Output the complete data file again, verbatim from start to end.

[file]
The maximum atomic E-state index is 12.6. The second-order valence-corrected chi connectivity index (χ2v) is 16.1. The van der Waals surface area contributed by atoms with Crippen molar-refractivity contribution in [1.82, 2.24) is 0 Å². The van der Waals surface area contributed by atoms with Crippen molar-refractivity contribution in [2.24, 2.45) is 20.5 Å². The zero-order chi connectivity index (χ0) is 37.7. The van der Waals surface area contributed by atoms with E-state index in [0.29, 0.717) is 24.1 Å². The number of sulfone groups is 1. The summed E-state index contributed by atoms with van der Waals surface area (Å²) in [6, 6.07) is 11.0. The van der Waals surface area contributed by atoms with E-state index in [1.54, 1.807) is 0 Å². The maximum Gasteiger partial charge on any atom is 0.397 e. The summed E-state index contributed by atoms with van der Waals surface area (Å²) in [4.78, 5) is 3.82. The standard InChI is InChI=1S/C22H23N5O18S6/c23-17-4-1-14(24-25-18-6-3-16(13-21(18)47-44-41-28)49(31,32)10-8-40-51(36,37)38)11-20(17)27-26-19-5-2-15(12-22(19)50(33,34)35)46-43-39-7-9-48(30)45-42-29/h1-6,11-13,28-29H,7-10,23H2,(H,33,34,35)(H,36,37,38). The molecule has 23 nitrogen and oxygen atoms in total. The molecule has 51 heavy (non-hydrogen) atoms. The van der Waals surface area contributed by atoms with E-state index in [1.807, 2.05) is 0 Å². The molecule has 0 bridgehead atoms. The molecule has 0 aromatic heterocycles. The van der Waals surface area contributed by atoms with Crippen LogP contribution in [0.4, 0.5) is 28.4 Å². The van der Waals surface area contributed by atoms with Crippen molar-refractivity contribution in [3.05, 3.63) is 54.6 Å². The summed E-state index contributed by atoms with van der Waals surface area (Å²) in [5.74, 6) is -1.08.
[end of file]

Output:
The maximum atomic E-state index is 12.6. The second-order valence-corrected chi connectivity index (χ2v) is 16.1. The van der Waals surface area contributed by atoms with Crippen molar-refractivity contribution in [1.82, 2.24) is 0 Å². The van der Waals surface area contributed by atoms with Crippen molar-refractivity contribution in [2.24, 2.45) is 20.5 Å². The zero-order chi connectivity index (χ0) is 37.7. The van der Waals surface area contributed by atoms with E-state index in [0.29, 0.717) is 24.1 Å². The number of sulfone groups is 1. The summed E-state index contributed by atoms with van der Waals surface area (Å²) in [6, 6.07) is 11.0. The van der Waals surface area contributed by atoms with E-state index in [1.54, 1.807) is 0 Å². The maximum Gasteiger partial charge on any atom is 0.397 e. The summed E-state index contributed by atoms with van der Waals surface area (Å²) in [4.78, 5) is 3.82. The standard InChI is InChI=1S/C22H23N5O18S6/c23-17-4-1-14(24-25-18-6-3-16(13-21(18)47-44-41-28)49(31,32)10-8-40-51(36,37)38)11-20(17)27-26-19-5-2-15(12-22(19)50(33,34)35)46-43-39-7-9-48(30)45-42-29/h1-6,11-13,28-29H,7-10,23H2,(H,33,34,35)(H,36,37,38). The molecule has 23 nitrogen and oxygen atoms in total. The molecule has 51 heavy (non-hydrogen) atoms. The van der Waals surface area contributed by atoms with E-state index in [1.807, 2.05) is 0 Å². The molecule has 0 bridgehead atoms. The molecule has 0 aromatic heterocycles. The van der Waals surface area contributed by atoms with Crippen LogP contribution in [0.4, 0.5) is 28.4 Å². The van der Waals surface area contributed by atoms with Crippen molar-refractivity contribution in [3.05, 3.63) is 54.6 Å². The summed E-state index contributed by atoms with van der Waals surface area (Å²) in [5.74, 6) is -1.08.